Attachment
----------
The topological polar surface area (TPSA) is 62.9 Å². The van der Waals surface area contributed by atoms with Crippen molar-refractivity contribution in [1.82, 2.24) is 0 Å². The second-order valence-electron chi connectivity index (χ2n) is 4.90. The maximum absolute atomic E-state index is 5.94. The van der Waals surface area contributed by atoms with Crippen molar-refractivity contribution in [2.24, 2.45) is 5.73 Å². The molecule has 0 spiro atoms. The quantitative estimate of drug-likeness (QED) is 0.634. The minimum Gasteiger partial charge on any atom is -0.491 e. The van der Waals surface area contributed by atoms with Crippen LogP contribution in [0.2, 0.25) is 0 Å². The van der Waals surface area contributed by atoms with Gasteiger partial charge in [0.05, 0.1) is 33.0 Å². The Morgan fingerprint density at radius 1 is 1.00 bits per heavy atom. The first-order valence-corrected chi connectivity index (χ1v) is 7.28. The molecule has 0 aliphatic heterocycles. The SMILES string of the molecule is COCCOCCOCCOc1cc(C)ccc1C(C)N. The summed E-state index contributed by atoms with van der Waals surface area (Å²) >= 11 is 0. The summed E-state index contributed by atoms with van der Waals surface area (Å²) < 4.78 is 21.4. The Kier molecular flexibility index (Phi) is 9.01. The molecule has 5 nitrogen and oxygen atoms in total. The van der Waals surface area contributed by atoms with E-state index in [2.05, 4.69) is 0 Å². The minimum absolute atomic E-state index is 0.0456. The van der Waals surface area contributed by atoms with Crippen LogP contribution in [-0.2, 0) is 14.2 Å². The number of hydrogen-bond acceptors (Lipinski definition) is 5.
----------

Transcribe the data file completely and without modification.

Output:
The topological polar surface area (TPSA) is 62.9 Å². The van der Waals surface area contributed by atoms with Crippen molar-refractivity contribution in [1.82, 2.24) is 0 Å². The second-order valence-electron chi connectivity index (χ2n) is 4.90. The maximum absolute atomic E-state index is 5.94. The van der Waals surface area contributed by atoms with Crippen molar-refractivity contribution in [2.24, 2.45) is 5.73 Å². The molecule has 0 spiro atoms. The quantitative estimate of drug-likeness (QED) is 0.634. The minimum Gasteiger partial charge on any atom is -0.491 e. The van der Waals surface area contributed by atoms with Crippen LogP contribution in [0.2, 0.25) is 0 Å². The van der Waals surface area contributed by atoms with Gasteiger partial charge in [0.05, 0.1) is 33.0 Å². The Morgan fingerprint density at radius 1 is 1.00 bits per heavy atom. The first-order valence-corrected chi connectivity index (χ1v) is 7.28. The molecule has 0 aliphatic heterocycles. The SMILES string of the molecule is COCCOCCOCCOc1cc(C)ccc1C(C)N. The summed E-state index contributed by atoms with van der Waals surface area (Å²) >= 11 is 0. The summed E-state index contributed by atoms with van der Waals surface area (Å²) < 4.78 is 21.4. The Kier molecular flexibility index (Phi) is 9.01. The molecule has 5 nitrogen and oxygen atoms in total. The van der Waals surface area contributed by atoms with E-state index in [2.05, 4.69) is 0 Å². The minimum absolute atomic E-state index is 0.0456. The van der Waals surface area contributed by atoms with Crippen LogP contribution in [-0.2, 0) is 14.2 Å². The number of hydrogen-bond acceptors (Lipinski definition) is 5.